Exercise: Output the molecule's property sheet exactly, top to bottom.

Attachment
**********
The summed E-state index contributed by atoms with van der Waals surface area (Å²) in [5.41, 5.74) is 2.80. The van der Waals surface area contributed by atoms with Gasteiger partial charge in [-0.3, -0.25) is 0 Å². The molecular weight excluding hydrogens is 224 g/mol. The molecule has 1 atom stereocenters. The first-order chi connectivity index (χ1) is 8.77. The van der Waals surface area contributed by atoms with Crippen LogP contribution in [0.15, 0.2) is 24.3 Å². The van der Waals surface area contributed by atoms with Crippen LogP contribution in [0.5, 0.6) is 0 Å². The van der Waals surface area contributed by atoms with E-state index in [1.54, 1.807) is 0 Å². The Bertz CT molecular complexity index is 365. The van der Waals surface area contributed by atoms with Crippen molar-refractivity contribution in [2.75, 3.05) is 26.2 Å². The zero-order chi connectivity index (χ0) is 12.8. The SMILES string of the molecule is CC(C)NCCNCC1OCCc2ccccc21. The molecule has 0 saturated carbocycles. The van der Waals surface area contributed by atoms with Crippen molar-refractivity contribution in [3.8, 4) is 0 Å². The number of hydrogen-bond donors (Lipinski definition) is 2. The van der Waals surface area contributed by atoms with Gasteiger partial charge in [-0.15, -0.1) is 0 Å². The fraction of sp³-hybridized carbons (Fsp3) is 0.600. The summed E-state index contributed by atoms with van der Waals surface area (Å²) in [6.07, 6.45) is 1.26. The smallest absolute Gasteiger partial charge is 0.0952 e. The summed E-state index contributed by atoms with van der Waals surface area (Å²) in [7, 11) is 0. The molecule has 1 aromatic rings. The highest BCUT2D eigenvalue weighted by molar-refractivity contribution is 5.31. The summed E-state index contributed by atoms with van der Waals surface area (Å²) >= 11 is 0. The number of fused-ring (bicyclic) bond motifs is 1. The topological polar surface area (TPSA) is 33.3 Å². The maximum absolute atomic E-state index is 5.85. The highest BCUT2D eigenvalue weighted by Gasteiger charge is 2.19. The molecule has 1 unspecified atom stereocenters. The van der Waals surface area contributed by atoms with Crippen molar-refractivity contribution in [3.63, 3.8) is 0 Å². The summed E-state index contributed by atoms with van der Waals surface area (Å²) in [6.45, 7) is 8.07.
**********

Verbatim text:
The summed E-state index contributed by atoms with van der Waals surface area (Å²) in [5.41, 5.74) is 2.80. The van der Waals surface area contributed by atoms with Gasteiger partial charge in [-0.3, -0.25) is 0 Å². The molecular weight excluding hydrogens is 224 g/mol. The molecule has 1 atom stereocenters. The first-order chi connectivity index (χ1) is 8.77. The van der Waals surface area contributed by atoms with Crippen LogP contribution in [0.15, 0.2) is 24.3 Å². The van der Waals surface area contributed by atoms with Crippen LogP contribution in [0.5, 0.6) is 0 Å². The van der Waals surface area contributed by atoms with E-state index in [1.54, 1.807) is 0 Å². The Bertz CT molecular complexity index is 365. The van der Waals surface area contributed by atoms with Crippen molar-refractivity contribution in [2.75, 3.05) is 26.2 Å². The zero-order chi connectivity index (χ0) is 12.8. The SMILES string of the molecule is CC(C)NCCNCC1OCCc2ccccc21. The molecule has 0 saturated carbocycles. The van der Waals surface area contributed by atoms with Crippen molar-refractivity contribution in [3.8, 4) is 0 Å². The number of hydrogen-bond donors (Lipinski definition) is 2. The van der Waals surface area contributed by atoms with Gasteiger partial charge in [-0.15, -0.1) is 0 Å². The fraction of sp³-hybridized carbons (Fsp3) is 0.600. The summed E-state index contributed by atoms with van der Waals surface area (Å²) in [6.07, 6.45) is 1.26. The smallest absolute Gasteiger partial charge is 0.0952 e. The summed E-state index contributed by atoms with van der Waals surface area (Å²) in [7, 11) is 0. The molecule has 1 aromatic rings. The highest BCUT2D eigenvalue weighted by molar-refractivity contribution is 5.31. The summed E-state index contributed by atoms with van der Waals surface area (Å²) >= 11 is 0. The number of fused-ring (bicyclic) bond motifs is 1. The topological polar surface area (TPSA) is 33.3 Å². The maximum absolute atomic E-state index is 5.85. The highest BCUT2D eigenvalue weighted by Gasteiger charge is 2.19. The molecule has 1 unspecified atom stereocenters. The van der Waals surface area contributed by atoms with Crippen molar-refractivity contribution in [3.63, 3.8) is 0 Å². The summed E-state index contributed by atoms with van der Waals surface area (Å²) in [6.45, 7) is 8.07.